Irish woman's extraordinary book collection goes under the hammer in Kells
Miss McAlister’s collection contains an early edition of Darwin’s ‘On the Origin of Species’ plus much, much more
Duke Brothers on Market Street: it took six men six days to put the books into 1,674 boxes and three articulated lorries to transport them to Kells
How do you sell a library? Not just any old library, either, but a whopping 25,000 books, assembled over a lifetime by a woman who was happy to live on toast and margarine if it meant she could add to her collection of beloved books.
Such was the challenge for the auctioneer Damien Matthews, who is selling the library of Mary Colette McAlister in Kells next weekend. “She lived in a big vicarage,” he says. “She was very frugal – she spent her whole life saving, and bought books everywhere. It’s the largest library of books which has been sold in this country since 1986 and the disposal of Percy Paley’s library at Castle Hackett in Tuam, Co Galway.”
Miss McAlister’s frugality didn’t do her any harm – she lived into her 80s. But following her death last year, her house had to be cleared. It took six men six days to put the books into 1,674 boxes and three articulated lorries to transport them to Kells, where Matthews has installed them in the historic Duke Brothers building on Market Street.
“I got a carpenter in to make all these shelves,” he says. “It took him and his mate two weeks to put them up.” All those boxes then had to be unpacked and the books, as Matthews puts it, “unjumbled”. Sorting and cataloguing was a mammoth task. “There’s such a wide range of subjects. She wasn’t somebody who just collected, say, 19th-century books. She was interested in Irish history and politics. In science and religion. In Northern Ireland. She’d go somewhere and see a book and ask: ‘Does that book interest me? Okay – well, I’ll buy that.’ But she didn’t buy rubbish. The majority are first editions; serious books by serious authors.”
Warren of rooms
As we wander through the higgledy-piggledy warren of rooms in the hugely atmospheric house, part of which was used for many years by the eponymous brothers as a hardware shop, the scale of the collection gradually sinks in.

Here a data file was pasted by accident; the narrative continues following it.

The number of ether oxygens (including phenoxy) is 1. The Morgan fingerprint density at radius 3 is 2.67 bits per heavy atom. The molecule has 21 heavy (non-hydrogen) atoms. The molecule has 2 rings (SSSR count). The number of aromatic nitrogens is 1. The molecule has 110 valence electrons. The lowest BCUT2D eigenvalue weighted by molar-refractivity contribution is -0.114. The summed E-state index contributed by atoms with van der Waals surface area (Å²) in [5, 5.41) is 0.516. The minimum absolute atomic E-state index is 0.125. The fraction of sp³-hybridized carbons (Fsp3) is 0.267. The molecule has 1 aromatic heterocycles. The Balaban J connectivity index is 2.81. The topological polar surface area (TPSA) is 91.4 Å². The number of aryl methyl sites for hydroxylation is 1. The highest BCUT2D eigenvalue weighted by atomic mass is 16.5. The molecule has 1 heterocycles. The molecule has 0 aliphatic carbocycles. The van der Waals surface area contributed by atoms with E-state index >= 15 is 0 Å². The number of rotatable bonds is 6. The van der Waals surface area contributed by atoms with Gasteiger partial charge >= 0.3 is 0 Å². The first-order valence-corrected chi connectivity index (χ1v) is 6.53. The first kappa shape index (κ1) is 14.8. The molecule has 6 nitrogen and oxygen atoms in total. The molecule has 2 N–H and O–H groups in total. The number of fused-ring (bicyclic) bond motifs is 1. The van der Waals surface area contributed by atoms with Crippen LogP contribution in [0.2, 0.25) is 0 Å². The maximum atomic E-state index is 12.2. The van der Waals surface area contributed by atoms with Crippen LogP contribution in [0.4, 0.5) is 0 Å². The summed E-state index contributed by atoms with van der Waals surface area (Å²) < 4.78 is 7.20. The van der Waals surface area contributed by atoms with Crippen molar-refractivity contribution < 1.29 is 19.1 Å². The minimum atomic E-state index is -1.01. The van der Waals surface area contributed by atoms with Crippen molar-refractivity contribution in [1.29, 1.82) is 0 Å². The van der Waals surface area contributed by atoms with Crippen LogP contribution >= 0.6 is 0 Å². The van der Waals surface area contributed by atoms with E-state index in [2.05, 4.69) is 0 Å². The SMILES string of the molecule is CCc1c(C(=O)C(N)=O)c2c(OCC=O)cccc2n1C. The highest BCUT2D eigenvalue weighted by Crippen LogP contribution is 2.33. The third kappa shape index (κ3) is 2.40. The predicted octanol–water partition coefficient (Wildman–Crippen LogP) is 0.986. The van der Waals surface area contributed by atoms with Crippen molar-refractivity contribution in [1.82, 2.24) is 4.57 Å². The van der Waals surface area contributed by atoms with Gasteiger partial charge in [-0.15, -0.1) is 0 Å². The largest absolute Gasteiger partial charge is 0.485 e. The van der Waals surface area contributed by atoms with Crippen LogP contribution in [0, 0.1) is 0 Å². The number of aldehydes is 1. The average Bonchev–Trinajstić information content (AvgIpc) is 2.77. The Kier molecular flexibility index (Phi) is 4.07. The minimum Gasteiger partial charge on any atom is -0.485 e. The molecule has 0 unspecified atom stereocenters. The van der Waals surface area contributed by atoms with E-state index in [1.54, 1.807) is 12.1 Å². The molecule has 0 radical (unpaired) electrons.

“Dublin Under the Georges,” says Matthews, reading titles at random as we go. “A Hundred Irish Lives. Paraguay on Shannon. George Orwell, 1984 – a facsimile of the original manuscript. A first edition of The Lessons of History by James Connolly. Japan Today. Here’s a big chunk of a book which she bought for 50 Irish pounds 60 years ago. It’s from the Earl of Roden’s library and it’s all about … God knows what. It’s in Latin.”
We drift past a shelf on Arctic exploration, which includes books by Robert Peary and Fridtjof Nansen as well as two large volumes entitled Scott’s Last Expedition. A brief dig into another shelf reveals a clutch of books on evolution, including an early edition of Darwin’s On the Origin of Species. There’s a large-format celebration of the opening of the Stormont parliament in 1921. There’s Coca and Cocaine, by William Martindale, from 1894. Any book-lover could easily spend a week in here, just browsing.
“Well, I’m doing an extra-long viewing for that reason,” says Matthews. “And that’s why we’re selling many of these by the shelf. Not all: but I just don’t have the manpower to manage it any other way. The shelves are numbered. Here’s a shelf: that’s yours. There’s no reserve on any of them. It’s all to be cleared. It doesn’t matter if it’s signed by Yeats or whoever else, I’m here to sell. If that shelf is worth a €1,000, great. If it’s worth €10, great. I assume there’ll be enough interest that things will find their natural level.
Matthews planned the sale to coincide with the Hinterland Festival, which will bring book-lovers to the town of Kells next week for readings by, among others, Sebastian Barry and Dermot Bolger. Hinterland is not just a literary festival, though: the input of Myles Dungan has ensured strong historical and political strands, and the presence of politicians and former politicians Danny Morrison, Mary O’Rourke, Alex Salmond and Chris Mullin will attract the very punters who will be interested in these latter-day books of Kells.
Among those which are being sold separately, rather than by the shelf, are Lot 857, a copy of Seán Mac Bride’s Nobel Prize speech, signed by the man himself, and Lot 870, the privately-printed story of a family which fled from Nazi Germany in 1941. Lot 248 has poems by Seamus Heaney and Michael Longley, produced by the Arts Council of Northern Ireland in 1968 and never sold in shops. Lot 1235 is Ernie O’Malley’s classic account of the years 1916 to 1921, On Another Man’s Wound, one of a special edition of 51 copies signed by the author.
Lot 283 is a “specimen relief” book, of the sort which would have been issued to every master of the workhouse in Ireland during the Famine years. Dated 1847, it divides the poor into two categories: the helpless poor and the able-bodied poor.
The “helpless” were further graded – or, perhaps, degraded – according to their degree of infirmity: “helpless from old age”, “crippled”, “idiot”, “lame”. Lot 270 is Bolshevism: Mr Keeling’s Five Years in Russia, an account of the revolution in Russia which belonged to, and was signed by, Constance Markievicz. If all human life isn’t in here somewhere, I really don’t know where you would find it.
Matthews Auctioneers, Oldcastle, Co Meath. Two-Day Antiquarian Book Clearance Auction at the Duke Brothers building, 7 Market Street, Kells, Co Meath, Saturday and Sunday (June 24th and 25th) 12 noon each day.
Viewing: Thursday and Friday (June 22nd and 23rd), 11am to 5pm and on sale days, 10am to 12pm. See matthewsauctionrooms.com
The Hinterland festival runs from June 22nd to 25th. hinterland.ie